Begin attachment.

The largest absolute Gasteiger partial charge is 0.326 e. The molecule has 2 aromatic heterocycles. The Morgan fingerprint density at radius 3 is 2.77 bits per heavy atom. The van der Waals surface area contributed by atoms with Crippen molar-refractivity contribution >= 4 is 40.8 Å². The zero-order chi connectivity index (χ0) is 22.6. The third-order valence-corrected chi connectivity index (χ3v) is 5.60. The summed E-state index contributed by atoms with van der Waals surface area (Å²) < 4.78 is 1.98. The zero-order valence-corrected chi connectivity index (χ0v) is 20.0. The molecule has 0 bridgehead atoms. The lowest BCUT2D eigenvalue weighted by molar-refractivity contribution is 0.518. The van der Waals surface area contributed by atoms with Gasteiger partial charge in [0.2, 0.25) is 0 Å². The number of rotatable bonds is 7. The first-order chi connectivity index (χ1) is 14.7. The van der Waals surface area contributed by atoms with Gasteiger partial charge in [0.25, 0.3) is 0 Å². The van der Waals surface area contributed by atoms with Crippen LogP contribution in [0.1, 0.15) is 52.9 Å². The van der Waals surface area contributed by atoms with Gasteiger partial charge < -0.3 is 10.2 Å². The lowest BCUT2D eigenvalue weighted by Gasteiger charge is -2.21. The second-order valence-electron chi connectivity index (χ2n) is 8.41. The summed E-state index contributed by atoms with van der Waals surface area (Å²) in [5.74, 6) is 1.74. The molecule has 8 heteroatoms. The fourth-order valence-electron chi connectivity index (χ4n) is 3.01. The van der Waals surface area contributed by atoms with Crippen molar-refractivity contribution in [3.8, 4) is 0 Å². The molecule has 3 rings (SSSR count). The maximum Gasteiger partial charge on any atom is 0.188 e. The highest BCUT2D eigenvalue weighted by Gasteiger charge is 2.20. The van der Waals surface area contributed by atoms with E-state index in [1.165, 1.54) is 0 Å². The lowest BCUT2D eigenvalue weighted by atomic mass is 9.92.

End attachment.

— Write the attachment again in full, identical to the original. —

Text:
The largest absolute Gasteiger partial charge is 0.326 e. The molecule has 2 aromatic heterocycles. The Morgan fingerprint density at radius 3 is 2.77 bits per heavy atom. The van der Waals surface area contributed by atoms with Crippen molar-refractivity contribution >= 4 is 40.8 Å². The zero-order chi connectivity index (χ0) is 22.6. The third-order valence-corrected chi connectivity index (χ3v) is 5.60. The summed E-state index contributed by atoms with van der Waals surface area (Å²) < 4.78 is 1.98. The zero-order valence-corrected chi connectivity index (χ0v) is 20.0. The molecule has 0 bridgehead atoms. The lowest BCUT2D eigenvalue weighted by molar-refractivity contribution is 0.518. The van der Waals surface area contributed by atoms with Gasteiger partial charge in [0.2, 0.25) is 0 Å². The number of rotatable bonds is 7. The first-order chi connectivity index (χ1) is 14.7. The van der Waals surface area contributed by atoms with Gasteiger partial charge in [0.25, 0.3) is 0 Å². The van der Waals surface area contributed by atoms with Crippen LogP contribution in [0.1, 0.15) is 52.9 Å². The van der Waals surface area contributed by atoms with Gasteiger partial charge < -0.3 is 10.2 Å². The lowest BCUT2D eigenvalue weighted by Gasteiger charge is -2.21. The second-order valence-electron chi connectivity index (χ2n) is 8.41. The summed E-state index contributed by atoms with van der Waals surface area (Å²) in [5.74, 6) is 1.74. The molecule has 8 heteroatoms. The fourth-order valence-electron chi connectivity index (χ4n) is 3.01. The van der Waals surface area contributed by atoms with Crippen molar-refractivity contribution in [3.8, 4) is 0 Å². The molecule has 3 rings (SSSR count). The maximum Gasteiger partial charge on any atom is 0.188 e. The highest BCUT2D eigenvalue weighted by Gasteiger charge is 2.20. The van der Waals surface area contributed by atoms with E-state index in [1.165, 1.54) is 0 Å². The lowest BCUT2D eigenvalue weighted by atomic mass is 9.92.